He sealed the title in an impressive display of maturity at the MotorLand Aragón finale, keeping his cool and doing exactly what he needed – despite the added pressure of title rival Esteban Guerrieri winning the first race of the weekend.

At just 24, Ehrlacher thus becomes the youngest person in history to win the world touring car title.

Fittingly, uncle Yvan – 27 years Ehrlacher’s senior – came through in typical style to end the year second overall, completing a fairytale story for this unequalled racing dynasty.

Ehrlacher has now fulfilled his ultimate dream, and it would not have been possible without the loving support of his uncle. Ehrlacher is well aware of this.

“I remember the first time I came with him, I was maybe 12 or something, before I thought about starting out in racing, but I was really interested already,” he recalls of his early days hanging around the paddock with Muller. “It was in Monza and he was driving for Chevrolet at that time.

“It was not even in my mind to become a racing driver, but he started to build a certain passion in me.”

That passion then evolved into the progression path laid out above, with Muller using his decades of experience to good effect in guiding his nephew forward.

“He knows the process about how to format somebody for racing, and he has his own ideas about doing it,” Ehrlacher explains. “We have a link, which is family, and that is stronger than anyone else can have with a manager for example – and that makes a big, big difference.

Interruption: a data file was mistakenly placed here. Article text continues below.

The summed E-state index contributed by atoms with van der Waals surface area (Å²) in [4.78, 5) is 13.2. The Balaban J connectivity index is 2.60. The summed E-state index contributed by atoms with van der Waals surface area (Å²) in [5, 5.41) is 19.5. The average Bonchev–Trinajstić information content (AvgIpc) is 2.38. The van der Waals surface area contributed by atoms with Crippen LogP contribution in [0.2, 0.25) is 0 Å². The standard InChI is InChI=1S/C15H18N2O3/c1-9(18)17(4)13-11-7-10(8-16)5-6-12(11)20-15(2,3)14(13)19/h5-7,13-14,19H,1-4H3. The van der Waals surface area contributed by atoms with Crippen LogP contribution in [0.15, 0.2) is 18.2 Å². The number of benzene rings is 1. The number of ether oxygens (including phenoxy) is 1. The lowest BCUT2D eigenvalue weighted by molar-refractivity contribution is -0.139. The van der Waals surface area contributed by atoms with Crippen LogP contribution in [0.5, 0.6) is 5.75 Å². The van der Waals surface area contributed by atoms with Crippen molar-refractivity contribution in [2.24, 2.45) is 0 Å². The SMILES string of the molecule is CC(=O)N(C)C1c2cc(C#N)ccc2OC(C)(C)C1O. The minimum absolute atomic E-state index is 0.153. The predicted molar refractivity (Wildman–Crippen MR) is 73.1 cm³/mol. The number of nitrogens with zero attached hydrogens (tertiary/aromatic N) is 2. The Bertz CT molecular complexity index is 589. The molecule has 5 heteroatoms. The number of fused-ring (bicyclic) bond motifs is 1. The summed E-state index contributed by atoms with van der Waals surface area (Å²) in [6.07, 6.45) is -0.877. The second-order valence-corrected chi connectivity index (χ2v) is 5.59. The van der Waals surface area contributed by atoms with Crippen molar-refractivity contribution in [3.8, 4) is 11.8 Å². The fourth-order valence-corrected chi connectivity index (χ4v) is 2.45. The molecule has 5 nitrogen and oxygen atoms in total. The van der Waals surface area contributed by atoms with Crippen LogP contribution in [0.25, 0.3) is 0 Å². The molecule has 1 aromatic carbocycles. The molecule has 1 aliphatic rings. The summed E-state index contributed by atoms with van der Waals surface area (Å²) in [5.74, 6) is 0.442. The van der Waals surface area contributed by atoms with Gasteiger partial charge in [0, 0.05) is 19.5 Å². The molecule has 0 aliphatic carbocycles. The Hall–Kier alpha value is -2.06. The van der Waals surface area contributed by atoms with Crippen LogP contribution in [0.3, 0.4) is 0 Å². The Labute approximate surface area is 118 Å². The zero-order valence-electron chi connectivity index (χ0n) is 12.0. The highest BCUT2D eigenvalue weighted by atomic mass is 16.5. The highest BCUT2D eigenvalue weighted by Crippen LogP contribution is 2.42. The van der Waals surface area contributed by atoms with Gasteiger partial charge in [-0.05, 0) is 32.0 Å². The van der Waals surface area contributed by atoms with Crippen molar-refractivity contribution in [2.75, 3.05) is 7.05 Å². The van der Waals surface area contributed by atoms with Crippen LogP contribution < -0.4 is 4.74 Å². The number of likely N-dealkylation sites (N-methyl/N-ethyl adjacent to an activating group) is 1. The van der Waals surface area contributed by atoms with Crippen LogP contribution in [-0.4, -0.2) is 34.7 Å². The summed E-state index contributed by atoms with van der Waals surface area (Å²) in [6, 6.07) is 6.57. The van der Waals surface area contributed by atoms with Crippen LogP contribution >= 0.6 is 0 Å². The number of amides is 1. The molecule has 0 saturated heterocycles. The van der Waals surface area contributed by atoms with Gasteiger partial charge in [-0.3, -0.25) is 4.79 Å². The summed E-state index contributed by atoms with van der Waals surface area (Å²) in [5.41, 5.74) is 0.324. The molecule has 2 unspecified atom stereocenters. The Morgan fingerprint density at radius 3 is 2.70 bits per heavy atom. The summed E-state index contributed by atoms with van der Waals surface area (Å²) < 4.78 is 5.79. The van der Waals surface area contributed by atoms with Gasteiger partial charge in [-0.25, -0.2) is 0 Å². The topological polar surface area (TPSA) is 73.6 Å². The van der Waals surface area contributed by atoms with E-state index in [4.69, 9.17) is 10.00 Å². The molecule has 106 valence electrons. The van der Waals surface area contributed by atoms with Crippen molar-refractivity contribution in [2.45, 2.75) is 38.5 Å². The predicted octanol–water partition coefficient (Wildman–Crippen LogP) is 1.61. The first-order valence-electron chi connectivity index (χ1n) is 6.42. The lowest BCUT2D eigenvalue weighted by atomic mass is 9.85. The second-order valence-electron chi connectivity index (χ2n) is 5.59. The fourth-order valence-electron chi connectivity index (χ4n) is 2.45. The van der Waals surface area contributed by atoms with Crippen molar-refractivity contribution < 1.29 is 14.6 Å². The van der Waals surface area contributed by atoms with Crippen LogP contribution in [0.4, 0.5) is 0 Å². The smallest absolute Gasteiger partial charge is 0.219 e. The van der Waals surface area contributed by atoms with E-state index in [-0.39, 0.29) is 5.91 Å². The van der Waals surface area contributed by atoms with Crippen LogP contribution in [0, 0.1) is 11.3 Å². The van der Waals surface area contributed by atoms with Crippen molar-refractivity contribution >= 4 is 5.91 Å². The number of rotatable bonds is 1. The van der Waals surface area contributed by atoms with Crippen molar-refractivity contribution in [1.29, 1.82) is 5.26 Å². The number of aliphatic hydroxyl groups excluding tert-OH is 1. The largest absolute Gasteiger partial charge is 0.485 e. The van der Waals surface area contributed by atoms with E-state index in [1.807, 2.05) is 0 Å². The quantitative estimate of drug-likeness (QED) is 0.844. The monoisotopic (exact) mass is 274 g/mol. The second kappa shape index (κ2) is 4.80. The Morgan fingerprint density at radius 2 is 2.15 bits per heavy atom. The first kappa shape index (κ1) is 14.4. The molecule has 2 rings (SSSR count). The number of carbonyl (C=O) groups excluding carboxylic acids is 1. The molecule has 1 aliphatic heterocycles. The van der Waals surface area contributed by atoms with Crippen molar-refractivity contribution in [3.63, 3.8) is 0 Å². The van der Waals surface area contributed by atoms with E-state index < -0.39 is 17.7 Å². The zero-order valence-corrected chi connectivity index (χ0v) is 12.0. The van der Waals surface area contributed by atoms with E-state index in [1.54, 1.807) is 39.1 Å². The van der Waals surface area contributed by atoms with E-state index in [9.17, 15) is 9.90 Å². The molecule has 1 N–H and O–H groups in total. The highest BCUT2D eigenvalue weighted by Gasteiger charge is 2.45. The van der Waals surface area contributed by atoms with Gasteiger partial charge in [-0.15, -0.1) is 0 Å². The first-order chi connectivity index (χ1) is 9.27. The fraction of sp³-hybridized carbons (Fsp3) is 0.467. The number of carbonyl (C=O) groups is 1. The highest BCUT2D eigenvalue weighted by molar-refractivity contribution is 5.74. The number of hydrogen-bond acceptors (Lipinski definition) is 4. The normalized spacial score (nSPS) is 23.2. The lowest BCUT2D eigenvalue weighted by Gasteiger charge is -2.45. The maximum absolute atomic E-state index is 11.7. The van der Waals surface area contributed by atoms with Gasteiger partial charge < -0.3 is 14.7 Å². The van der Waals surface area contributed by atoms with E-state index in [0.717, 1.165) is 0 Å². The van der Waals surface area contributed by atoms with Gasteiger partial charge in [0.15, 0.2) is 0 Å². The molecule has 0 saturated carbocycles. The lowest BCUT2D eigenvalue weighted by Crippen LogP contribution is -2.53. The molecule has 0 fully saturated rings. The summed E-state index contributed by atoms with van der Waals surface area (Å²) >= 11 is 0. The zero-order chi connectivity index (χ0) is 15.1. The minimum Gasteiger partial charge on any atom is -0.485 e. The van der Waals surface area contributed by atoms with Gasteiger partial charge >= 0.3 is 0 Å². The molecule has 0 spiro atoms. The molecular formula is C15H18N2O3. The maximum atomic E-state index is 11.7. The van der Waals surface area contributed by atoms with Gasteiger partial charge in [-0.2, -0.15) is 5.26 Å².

“He trained me, taught me everything he knows, step by step. His advice compensated for the fact that I didn’t race in go-karts, I think. For sure, you have to get the race experience yourself, but with all the mistakes that he had done in his past, I was able to anticipate it a little bit and maybe do a little bit less mistakes.

“I had to perform really quickly to even have the chance to become a factory driver, let alone world champion.”

Yet that is exactly what he did, and that is now exactly what he is – a world champion.

Muller, who was 39 when he won the first of his own four titles, can be known for a rather harsh façade at times – but this one success has humbled him at a new level.

“You know, I won four times and it was fantastic,” he reflects with warmth. “But for me, I have won again. I brought him to this level. I have four titles as a driver, nine titles as a team owner, and now one title as a coach. I am really pleased with what we have achieved.”

He certainly should be. Moments like these don’t come around often, but when they do, they are enough to last a lifetime.